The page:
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Solving the Console Storage Problem with an External NVMe SSD

No Space to Spare

Christopher Coke Posted:
Category:
Hardware 0

If you’ve bought a next-gen console, then you probably already know their Achille’s Heel: storage space. It doesn’t take long to fill either new console up, so the options are deleting games and re-downloading or investing in external storage. We opted for the latter to see how well an external NVMe SSD could work to solve the storage problem without sacrificing performance. To test this, we used the Crucial X8 (2TB). Is it worth buying an external SSD or is it better to wait for officially licensed drives? 

The Storage Problem

Like many of you, I consider myself a PC gamer first and foremost, but still pick up the new consoles for exclusives. This year, I experienced a bit of FOMO and wound up picking up both the Xbox Series X and PlayStation 5. Thanks to backwards compatibility, I had no shortage of games to play on either console. I also managed to avoid a lot of the technical issues many other early adopters experienced. Life was good. 

Until less than a month later, I received messages on both consoles that I had run out of storage. In my excitement to try my mix of launch titles and old favorites, I didn’t pay attention to the rapidly filling SSDs of both drives. I’m not alone in this experience. Thanks to programs like Games Pass and the backwards compatibility of each console, many gamers have found themselves deleting games already which isn’t what any of us want from a brand new console.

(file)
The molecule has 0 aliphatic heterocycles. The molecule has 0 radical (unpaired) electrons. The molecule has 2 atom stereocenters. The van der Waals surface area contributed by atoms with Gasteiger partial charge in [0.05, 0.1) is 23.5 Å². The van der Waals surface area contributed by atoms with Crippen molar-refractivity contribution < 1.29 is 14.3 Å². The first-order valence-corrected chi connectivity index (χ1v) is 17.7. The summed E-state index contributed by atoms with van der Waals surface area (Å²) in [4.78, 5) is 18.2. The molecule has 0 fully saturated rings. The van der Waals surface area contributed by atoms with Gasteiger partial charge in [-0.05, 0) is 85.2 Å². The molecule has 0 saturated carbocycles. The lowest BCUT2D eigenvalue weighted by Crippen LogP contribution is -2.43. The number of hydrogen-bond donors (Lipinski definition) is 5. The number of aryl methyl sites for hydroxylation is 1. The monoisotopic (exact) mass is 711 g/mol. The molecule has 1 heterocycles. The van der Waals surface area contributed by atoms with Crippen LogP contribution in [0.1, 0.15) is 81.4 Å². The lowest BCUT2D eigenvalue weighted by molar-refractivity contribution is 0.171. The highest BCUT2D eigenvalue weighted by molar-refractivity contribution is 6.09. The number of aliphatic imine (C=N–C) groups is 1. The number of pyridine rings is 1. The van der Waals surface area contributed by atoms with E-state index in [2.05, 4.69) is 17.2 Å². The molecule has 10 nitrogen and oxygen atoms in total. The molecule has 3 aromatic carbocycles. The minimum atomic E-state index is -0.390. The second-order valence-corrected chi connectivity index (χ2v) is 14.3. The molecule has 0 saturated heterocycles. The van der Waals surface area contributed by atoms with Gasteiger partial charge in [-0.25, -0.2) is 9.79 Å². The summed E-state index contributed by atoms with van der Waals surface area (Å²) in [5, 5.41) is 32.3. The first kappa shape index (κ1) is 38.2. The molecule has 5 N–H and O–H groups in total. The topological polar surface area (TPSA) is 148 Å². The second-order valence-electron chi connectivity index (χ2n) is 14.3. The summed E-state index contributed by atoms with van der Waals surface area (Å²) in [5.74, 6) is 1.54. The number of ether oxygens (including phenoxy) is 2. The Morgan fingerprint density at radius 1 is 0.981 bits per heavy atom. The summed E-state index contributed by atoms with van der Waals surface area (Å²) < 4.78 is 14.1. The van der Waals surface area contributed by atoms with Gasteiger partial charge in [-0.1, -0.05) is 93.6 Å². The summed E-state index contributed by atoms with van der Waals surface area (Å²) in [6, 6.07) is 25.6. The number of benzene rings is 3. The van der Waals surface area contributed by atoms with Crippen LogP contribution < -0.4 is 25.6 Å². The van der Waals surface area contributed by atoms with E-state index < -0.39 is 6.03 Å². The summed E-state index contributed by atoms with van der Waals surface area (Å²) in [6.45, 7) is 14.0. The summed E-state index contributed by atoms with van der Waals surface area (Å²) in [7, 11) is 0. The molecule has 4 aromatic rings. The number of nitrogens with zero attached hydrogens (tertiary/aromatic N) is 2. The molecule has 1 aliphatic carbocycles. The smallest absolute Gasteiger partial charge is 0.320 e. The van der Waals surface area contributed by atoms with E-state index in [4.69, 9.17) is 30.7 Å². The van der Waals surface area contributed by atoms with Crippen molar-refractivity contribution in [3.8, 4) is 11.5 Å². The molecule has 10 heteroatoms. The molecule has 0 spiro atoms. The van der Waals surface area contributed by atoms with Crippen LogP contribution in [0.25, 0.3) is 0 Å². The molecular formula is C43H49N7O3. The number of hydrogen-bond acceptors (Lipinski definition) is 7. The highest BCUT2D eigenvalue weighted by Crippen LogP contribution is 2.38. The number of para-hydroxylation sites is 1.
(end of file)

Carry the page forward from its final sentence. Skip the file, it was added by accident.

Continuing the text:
You see, even though each console has received massive upgrades from last-gen, one thing that hasn’t been upgraded is the capacity. That’s interesting, but not exactly surprising considering that both Microsoft and Sony have opted for PCI-e Gen 4 NVMe SSDs. We can’t say what the cost would be at the scale of those companies, but looking at the consumer level, while 1TB are becoming more affordable, 2TB drives still begin at $259 on Newegg, which would almost surely have driven the cost of consoles higher than their $499 asking price. 

The Solution

So, that leaves us, the gamers, looking for a solution in the form of external storage (or just deleting and re-downloading games). As it stands, we have many different options: external HDDs, external SATA SSDs, external NVME SSDs, and, in the case of Microsoft, its official 1TB Seagate Expansion Drive. I happened to have Crucial’s X8 external NVMe SSD available around the time my drives filled, as well as a WD My Passport portable HDD from a few years ago and decided to take each for a spin. 

I’m not going to go in depth on the Crucial X8’s technical bonafides since my colleague Damien did such a good job in his review last November. Suffice it to say, though, that the drive is impressive with a very fast 1050MB/s transfer speed over USB 3.2. Unlike the internal drives on the new consoles, it runs on PCIe Gen 3, but since it’s an NVMe drive, it doubles the transfer rate of traditional SSDs, which made me curious how it would compare without the limitations of the PS4 and Xbox One X.